Classic Pumpkin Pie

Classic Pumpkin Pie

Thanksgiving is around the corner and I still haven’t received my assignment for the Thanksgiving Day meal. For years I played host, focusing on the turkey and other savory dishes while my family took charge of dessert and other sides to round out the Thanksgiving feast. There’s been a shift in recent years; the hosting gig is now a rotating affair and I’m more likely to be asked to bring dessert than anything else. I don’t mind this at all, especially after today. I have one more recipe to add to my baking repertoire.

Classic Pumpkin Pie

If you’ve been reading this page for sometime you might have noticed that I’m partial to pumpkin treats but I have yet to share a pumpkin pie recipe–I’ve just never found one that I love.  A pumpkin pie hasn’t come out of my oven in ten years, around the time I decided never again to use store-bought pie dough. The odd thing is, swearing off the pre-made dough prompted me to start making my own for tarts and even apple pie but I’ve never gotten around to giving pumpkin another shot.

Then I found this recipe for this month’s Blogger C.L.U.E. theme (pie) and I’m crossing my fingers that I’ll be assigned dessert duty again this year.  Even if I’m not, I just might bring it anyway, and I’ve got Lora from Cake Duchess to thank for making me excited about pumpkin pie again.

Lora is based in Florida, has a beautiful family and is one of the nicest people I have had the good fortune of meeting since joining the blogging community.  Hop onto her blog and get lost in a sea of sweet treats, gorgeous breads and pies, of course. I’ve been following Lora for a while so I knew a pie recipe would be easy to find and I couldn’t resist selecting a classic for this month’s theme since a big gap needed to be filled in my own baking repertoire.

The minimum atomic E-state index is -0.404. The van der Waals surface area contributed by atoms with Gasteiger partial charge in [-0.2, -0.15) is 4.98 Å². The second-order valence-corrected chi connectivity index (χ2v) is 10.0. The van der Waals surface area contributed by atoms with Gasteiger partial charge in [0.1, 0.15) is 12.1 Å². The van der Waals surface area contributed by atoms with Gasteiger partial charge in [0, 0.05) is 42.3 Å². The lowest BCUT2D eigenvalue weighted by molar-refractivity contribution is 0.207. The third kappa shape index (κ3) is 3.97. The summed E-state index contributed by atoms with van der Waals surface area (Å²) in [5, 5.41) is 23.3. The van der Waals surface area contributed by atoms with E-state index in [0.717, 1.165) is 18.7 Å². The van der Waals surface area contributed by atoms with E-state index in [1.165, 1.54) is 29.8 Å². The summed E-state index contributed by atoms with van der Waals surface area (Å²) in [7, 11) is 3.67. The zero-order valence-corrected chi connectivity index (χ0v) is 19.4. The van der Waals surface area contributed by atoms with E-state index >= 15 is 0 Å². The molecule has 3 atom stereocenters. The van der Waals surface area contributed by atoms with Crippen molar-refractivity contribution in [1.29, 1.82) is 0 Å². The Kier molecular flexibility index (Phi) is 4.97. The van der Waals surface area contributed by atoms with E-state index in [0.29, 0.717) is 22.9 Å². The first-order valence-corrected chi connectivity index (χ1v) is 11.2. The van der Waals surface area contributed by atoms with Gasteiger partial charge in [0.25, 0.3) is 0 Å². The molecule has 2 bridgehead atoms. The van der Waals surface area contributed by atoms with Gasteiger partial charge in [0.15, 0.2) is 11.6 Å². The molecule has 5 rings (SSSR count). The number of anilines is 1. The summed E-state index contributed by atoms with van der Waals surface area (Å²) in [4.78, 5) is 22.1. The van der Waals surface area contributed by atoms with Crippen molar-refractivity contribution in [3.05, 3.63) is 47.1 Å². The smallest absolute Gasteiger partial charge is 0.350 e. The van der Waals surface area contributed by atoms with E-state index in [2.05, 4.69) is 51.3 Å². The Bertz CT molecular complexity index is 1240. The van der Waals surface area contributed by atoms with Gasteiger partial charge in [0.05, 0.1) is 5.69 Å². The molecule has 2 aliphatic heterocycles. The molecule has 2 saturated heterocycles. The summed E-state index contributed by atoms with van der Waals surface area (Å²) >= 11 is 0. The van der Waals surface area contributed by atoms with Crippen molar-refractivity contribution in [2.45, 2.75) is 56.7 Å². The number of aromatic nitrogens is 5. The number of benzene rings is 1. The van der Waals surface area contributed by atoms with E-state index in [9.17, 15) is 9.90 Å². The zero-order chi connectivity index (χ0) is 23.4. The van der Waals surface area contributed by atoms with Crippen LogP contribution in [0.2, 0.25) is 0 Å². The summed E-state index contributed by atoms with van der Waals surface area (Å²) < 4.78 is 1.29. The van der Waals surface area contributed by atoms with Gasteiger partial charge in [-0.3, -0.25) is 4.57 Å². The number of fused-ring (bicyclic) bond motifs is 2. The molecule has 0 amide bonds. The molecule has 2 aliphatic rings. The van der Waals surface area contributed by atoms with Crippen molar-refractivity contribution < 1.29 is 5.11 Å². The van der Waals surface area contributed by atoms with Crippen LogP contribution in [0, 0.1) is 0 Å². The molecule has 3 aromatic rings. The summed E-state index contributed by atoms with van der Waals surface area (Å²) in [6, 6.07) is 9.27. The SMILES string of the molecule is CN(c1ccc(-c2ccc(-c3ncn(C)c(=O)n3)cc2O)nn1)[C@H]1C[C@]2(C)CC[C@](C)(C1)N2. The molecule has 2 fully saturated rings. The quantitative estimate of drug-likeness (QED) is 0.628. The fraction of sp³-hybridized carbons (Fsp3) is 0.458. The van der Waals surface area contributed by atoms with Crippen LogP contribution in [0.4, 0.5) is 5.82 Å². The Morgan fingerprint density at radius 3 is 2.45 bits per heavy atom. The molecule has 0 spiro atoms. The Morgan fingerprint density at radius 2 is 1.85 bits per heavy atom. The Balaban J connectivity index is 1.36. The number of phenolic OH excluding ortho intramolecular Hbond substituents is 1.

This pumpkin pie is beautiful in its simplicity and is just the way I like it–not too sweet and the crust, perfectly flaky and golden. I had to make a substitution out of necessity. Lora used cloves in her original recipe but I discovered an empty spice jar when I started to bake last night. I subbed cinnamon and pumpkin pie spice to go with the ground ginger but I plan to use ground cloves going forward.

If you are still looking for the perfect pumpkin pie recipe for the holidays, your search stops here.  And while you’re at it, make Lora’s Maple Whipped Cream to go with it–you won’t be disappointed.  I’ve had three slices today–one each to accompany breakfast, lunch and dinner.

Here are just a few other recipes from Lora’s blog that I have on my to-make list:

And scroll down for more recipes from this month’s theme.

Classic Pumpkin Pie

Classic Pumpkin Pie

Succulents in a Talavera Pot

5.0 from 2 reviews
Classic Pumpkin Pie
Prep time
Cook time
Total time
If you have been looking for a classic pumpkin pie recipe, your search stops here.